Film Fighters, All in One Frame: J.J. Abrams, Judd Apatow, Bennett Miller, Christopher Nolan and Edgar Wright

THR shot the five helmers Dec. 12 in Los Angeles for its Rule Breakers 2014 issue. Says Miller: "It's not about simply, 'Film is better.' It's about the absurdity of taking a tool off the table"

This story first appeared in the Jan. 9 issue of The Hollywood Reporter magazine. 

This summer, a group of powerful, passionate filmmakers, including Christopher Nolan, Steven Spielberg and Martin Scorsese, rallied like-minded directors who didn't want to see celluloid die on their watch. It was a critical time: Kodak, the last surviving purveyor of motion-picture film, was deciding whether to continue manufacturing the format. Says Nolan, "The point at which you're told you won't have a choice anymore, that becomes an important creative issue that needs to be brought to people's attention." 

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He, Abrams, Judd Apatow, Bennett Miller and Edgar Wright were among those who made calls to Kodak and studio production heads to seek a sustainable future for film. "It's not just an idea that would be nice to keep going," says Abrams. "It's an aesthetically and materially important thing." (His upcoming Star Wars: Episode VII — The Force Awakens was shot on film.) Without dismissing digital outright, film "is more robust, has dimension and weight to it," says Miller. Nolan favors film's "unmatched resolution" and its ability to "reproduce color the way the eye sees it."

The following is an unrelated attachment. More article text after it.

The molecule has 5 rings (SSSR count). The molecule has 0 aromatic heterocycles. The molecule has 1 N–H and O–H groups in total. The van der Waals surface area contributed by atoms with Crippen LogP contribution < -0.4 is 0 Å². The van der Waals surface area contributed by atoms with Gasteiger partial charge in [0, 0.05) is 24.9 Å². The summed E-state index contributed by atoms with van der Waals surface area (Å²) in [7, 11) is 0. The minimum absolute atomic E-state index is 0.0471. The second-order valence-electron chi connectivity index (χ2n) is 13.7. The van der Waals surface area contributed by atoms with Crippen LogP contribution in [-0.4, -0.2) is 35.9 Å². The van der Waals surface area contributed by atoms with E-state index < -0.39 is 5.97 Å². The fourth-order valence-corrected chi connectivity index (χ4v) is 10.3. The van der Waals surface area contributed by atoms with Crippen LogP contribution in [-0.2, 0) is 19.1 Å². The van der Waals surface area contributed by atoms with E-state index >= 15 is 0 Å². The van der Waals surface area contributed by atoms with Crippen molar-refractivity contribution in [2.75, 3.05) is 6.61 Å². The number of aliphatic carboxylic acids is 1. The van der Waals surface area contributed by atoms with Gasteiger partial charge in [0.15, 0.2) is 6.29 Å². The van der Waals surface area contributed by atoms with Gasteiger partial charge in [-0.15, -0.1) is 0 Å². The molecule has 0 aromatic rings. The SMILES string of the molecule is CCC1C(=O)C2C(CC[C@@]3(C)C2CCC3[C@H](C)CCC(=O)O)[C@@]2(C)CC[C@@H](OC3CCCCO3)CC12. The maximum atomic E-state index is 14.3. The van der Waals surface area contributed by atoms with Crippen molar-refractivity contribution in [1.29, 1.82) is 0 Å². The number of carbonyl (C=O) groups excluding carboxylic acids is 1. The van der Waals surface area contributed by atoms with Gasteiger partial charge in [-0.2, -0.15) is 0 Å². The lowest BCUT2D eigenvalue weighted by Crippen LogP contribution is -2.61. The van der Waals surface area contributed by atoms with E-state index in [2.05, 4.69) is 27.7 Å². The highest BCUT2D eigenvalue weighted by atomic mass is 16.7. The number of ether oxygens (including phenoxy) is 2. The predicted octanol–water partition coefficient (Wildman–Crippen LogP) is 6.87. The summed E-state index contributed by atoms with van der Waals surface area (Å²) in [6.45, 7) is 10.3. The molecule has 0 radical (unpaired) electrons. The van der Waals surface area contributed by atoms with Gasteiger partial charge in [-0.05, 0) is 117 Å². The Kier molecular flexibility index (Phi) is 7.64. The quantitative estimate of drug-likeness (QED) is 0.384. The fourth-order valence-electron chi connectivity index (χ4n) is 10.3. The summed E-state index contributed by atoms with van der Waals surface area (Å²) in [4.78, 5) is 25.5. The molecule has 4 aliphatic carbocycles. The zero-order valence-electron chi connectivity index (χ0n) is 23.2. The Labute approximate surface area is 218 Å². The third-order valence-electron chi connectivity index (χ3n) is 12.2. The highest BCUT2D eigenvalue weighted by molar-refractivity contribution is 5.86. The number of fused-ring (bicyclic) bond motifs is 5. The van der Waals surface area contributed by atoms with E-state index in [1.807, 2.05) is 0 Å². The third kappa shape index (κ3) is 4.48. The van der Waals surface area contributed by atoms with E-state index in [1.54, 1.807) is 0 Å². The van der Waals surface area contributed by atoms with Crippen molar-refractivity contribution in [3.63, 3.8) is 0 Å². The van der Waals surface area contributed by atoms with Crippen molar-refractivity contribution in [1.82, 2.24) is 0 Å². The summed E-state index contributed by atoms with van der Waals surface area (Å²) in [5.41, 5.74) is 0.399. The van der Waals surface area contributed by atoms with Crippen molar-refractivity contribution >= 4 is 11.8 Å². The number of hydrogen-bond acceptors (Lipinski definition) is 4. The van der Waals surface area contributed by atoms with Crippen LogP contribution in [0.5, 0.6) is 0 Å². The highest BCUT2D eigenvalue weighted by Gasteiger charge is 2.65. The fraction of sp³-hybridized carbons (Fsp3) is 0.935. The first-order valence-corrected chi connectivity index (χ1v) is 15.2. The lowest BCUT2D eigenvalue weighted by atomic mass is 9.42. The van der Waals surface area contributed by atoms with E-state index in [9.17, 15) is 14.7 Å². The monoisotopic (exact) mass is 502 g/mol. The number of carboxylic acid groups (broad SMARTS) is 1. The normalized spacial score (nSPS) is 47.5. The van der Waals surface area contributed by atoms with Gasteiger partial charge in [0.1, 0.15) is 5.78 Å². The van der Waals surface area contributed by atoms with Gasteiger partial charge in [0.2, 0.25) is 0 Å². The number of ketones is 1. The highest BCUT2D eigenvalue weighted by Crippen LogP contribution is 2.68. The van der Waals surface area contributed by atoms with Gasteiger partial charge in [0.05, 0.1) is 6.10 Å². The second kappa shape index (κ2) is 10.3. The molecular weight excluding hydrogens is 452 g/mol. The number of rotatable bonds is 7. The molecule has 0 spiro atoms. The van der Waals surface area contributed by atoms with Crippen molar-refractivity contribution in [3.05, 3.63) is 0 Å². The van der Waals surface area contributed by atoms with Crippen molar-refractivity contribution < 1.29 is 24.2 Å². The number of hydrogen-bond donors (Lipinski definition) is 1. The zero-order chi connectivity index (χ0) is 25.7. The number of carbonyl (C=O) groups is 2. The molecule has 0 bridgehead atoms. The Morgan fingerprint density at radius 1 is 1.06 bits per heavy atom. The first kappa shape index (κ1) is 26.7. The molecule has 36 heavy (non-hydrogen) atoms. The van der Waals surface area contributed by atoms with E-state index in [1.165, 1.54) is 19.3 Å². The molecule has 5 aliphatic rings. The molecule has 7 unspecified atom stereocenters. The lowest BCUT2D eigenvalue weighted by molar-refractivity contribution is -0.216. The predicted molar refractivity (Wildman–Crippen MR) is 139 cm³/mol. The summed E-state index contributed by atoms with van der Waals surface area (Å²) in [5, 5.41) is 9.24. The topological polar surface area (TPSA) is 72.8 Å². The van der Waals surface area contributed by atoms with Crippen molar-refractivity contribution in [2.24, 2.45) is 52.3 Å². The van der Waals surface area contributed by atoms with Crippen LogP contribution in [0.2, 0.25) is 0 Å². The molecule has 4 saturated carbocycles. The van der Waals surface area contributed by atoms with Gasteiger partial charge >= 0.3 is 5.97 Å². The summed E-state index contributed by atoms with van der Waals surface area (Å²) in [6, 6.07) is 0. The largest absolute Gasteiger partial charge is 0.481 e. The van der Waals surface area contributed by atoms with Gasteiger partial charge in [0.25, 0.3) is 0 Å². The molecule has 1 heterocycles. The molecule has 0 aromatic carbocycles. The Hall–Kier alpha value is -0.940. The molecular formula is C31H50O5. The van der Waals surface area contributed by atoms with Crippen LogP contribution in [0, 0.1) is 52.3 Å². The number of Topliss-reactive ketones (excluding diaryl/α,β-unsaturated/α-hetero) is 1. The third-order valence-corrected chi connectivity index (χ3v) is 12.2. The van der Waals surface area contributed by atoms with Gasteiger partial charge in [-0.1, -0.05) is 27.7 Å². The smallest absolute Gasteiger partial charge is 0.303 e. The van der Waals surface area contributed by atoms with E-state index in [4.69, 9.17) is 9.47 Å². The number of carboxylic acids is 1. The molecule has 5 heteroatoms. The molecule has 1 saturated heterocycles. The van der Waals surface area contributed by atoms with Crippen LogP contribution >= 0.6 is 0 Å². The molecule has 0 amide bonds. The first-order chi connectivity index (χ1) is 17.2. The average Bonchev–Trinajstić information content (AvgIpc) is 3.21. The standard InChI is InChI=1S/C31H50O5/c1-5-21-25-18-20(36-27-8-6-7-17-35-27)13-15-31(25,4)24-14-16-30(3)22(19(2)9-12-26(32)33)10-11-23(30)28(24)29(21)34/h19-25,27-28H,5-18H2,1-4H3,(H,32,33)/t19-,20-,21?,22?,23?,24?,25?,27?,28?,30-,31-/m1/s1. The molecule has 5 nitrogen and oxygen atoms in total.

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Says Kodak CEO Jeff Clarke, who reveals that deals were made at varying dollar levels "with all the major [studios] and most of the meaningful independents" based on anticipated needs: "When the future of film was in jeopardy, this coalition came together." Clarke says Kodak's fixed film-manufacturing costs of $50 million a year are now bolstered by Hollywood's "significant" commitment over the next several years. "It's not about simply, 'Film is better,' " adds Miller, who has shot all of his features on film. "It's about the absurdity of taking a tool off the table."

From left: Nolan, Apatow, Wright, Abrams and Miller

Abrams: “I wanted to use film [on Star Wars] because there was going to be so much work done in digital, I wanted the standard to be film, so that everything had to match that. You just know when you’re looking at something shot on film, there’s a reality to it — you just can’t deny it.”

Apatow: “If you can save a little bit of money going digital, it’s scary because there could be a profit motive to never want to shoot on film. No one at a studio ever says no when you say, ‘I’m going digital.’ No one ever says, ‘You know, why not go film?’ I think we need some studio executives to care about that because it’s better for our industry and for the work. If not, it will disappear.”

Nolan: “Film has tremendous balls. That’s just all there is to it. It’s like you say film is oak, digital is plywood; you don’t want to confuse the materials. They’re both useful for different things, but you have to know what it is you’re crafting with.”

Miller: “With Moneyball, Sony said, ‘You have to [shoot on digital].’ I think part of it is that they also sell those cameras, and it was at a moment when there was still the arm wrestle over whether digital would take over. It was a series of meetings over weeks [about] the concessions that they wanted to draw from us, beyond the point of compensation, for us to not use their cameras and to shoot film. We ended up shooting on 35mm — it may have been the last film that big Sony shot on 35.”

Wright: “I just like the discipline of shooting on film. I like to hear money burning through the camera. It makes me more responsible.”

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